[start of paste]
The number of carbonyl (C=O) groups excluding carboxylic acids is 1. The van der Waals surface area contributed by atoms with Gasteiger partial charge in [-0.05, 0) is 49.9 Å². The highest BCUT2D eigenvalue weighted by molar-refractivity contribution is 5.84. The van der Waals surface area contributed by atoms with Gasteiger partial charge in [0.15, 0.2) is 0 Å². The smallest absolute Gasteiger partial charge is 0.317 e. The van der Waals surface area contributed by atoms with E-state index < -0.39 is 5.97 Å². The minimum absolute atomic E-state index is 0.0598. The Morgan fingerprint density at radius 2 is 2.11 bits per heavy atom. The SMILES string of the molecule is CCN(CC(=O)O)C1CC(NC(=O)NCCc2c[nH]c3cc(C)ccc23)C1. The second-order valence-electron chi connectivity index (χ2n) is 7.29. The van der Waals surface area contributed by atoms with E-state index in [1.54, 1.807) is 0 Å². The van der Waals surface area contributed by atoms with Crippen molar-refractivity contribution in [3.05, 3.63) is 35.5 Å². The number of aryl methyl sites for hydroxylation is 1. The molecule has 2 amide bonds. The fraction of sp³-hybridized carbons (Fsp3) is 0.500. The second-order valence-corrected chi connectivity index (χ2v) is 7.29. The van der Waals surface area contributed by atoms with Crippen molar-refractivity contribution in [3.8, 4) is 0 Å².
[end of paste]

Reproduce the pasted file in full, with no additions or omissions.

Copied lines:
The number of carbonyl (C=O) groups excluding carboxylic acids is 1. The van der Waals surface area contributed by atoms with Gasteiger partial charge in [-0.05, 0) is 49.9 Å². The highest BCUT2D eigenvalue weighted by molar-refractivity contribution is 5.84. The van der Waals surface area contributed by atoms with Gasteiger partial charge in [0.15, 0.2) is 0 Å². The smallest absolute Gasteiger partial charge is 0.317 e. The van der Waals surface area contributed by atoms with E-state index < -0.39 is 5.97 Å². The minimum absolute atomic E-state index is 0.0598. The Morgan fingerprint density at radius 2 is 2.11 bits per heavy atom. The SMILES string of the molecule is CCN(CC(=O)O)C1CC(NC(=O)NCCc2c[nH]c3cc(C)ccc23)C1. The second-order valence-electron chi connectivity index (χ2n) is 7.29. The van der Waals surface area contributed by atoms with E-state index in [1.54, 1.807) is 0 Å². The van der Waals surface area contributed by atoms with Crippen molar-refractivity contribution in [3.05, 3.63) is 35.5 Å². The number of aryl methyl sites for hydroxylation is 1. The molecule has 2 amide bonds. The fraction of sp³-hybridized carbons (Fsp3) is 0.500. The second-order valence-corrected chi connectivity index (χ2v) is 7.29. The van der Waals surface area contributed by atoms with Crippen molar-refractivity contribution in [3.8, 4) is 0 Å².